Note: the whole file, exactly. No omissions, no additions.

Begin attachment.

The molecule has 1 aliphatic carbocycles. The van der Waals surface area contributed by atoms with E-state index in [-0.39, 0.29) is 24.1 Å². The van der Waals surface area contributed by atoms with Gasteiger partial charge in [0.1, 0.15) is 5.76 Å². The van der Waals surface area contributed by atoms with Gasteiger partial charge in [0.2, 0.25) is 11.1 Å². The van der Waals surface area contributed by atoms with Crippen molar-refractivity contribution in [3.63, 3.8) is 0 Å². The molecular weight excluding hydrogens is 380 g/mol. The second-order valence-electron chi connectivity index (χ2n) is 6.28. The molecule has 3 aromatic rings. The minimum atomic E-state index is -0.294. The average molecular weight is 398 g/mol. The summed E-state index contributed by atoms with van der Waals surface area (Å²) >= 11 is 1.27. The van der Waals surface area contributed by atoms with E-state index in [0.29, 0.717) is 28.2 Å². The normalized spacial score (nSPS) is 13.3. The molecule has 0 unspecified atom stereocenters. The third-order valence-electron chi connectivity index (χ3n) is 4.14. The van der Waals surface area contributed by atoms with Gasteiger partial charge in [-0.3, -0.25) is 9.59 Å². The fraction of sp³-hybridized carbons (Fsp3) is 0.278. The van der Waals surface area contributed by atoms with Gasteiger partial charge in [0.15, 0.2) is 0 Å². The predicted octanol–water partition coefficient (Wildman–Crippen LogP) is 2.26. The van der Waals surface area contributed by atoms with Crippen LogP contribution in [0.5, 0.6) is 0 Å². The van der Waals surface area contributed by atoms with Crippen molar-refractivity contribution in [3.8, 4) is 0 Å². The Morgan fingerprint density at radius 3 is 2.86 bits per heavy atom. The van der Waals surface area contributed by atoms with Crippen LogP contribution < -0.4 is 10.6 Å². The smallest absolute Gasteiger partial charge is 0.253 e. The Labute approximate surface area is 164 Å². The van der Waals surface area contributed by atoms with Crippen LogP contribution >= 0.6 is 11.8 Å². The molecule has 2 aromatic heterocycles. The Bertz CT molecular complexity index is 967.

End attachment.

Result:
The molecule has 1 aliphatic carbocycles. The van der Waals surface area contributed by atoms with E-state index in [-0.39, 0.29) is 24.1 Å². The van der Waals surface area contributed by atoms with Gasteiger partial charge in [0.1, 0.15) is 5.76 Å². The van der Waals surface area contributed by atoms with Gasteiger partial charge in [0.2, 0.25) is 11.1 Å². The van der Waals surface area contributed by atoms with Crippen molar-refractivity contribution in [3.63, 3.8) is 0 Å². The molecular weight excluding hydrogens is 380 g/mol. The second-order valence-electron chi connectivity index (χ2n) is 6.28. The molecule has 3 aromatic rings. The minimum atomic E-state index is -0.294. The average molecular weight is 398 g/mol. The summed E-state index contributed by atoms with van der Waals surface area (Å²) >= 11 is 1.27. The van der Waals surface area contributed by atoms with E-state index in [0.29, 0.717) is 28.2 Å². The normalized spacial score (nSPS) is 13.3. The molecule has 0 unspecified atom stereocenters. The third-order valence-electron chi connectivity index (χ3n) is 4.14. The van der Waals surface area contributed by atoms with Gasteiger partial charge in [-0.3, -0.25) is 9.59 Å². The fraction of sp³-hybridized carbons (Fsp3) is 0.278. The van der Waals surface area contributed by atoms with Gasteiger partial charge in [0.15, 0.2) is 0 Å². The predicted octanol–water partition coefficient (Wildman–Crippen LogP) is 2.26. The van der Waals surface area contributed by atoms with Crippen LogP contribution in [0.5, 0.6) is 0 Å². The van der Waals surface area contributed by atoms with Crippen molar-refractivity contribution in [3.8, 4) is 0 Å². The Morgan fingerprint density at radius 3 is 2.86 bits per heavy atom. The van der Waals surface area contributed by atoms with Crippen LogP contribution < -0.4 is 10.6 Å². The smallest absolute Gasteiger partial charge is 0.253 e. The Labute approximate surface area is 164 Å². The van der Waals surface area contributed by atoms with Crippen LogP contribution >= 0.6 is 11.8 Å². The molecule has 2 aromatic heterocycles. The Bertz CT molecular complexity index is 967.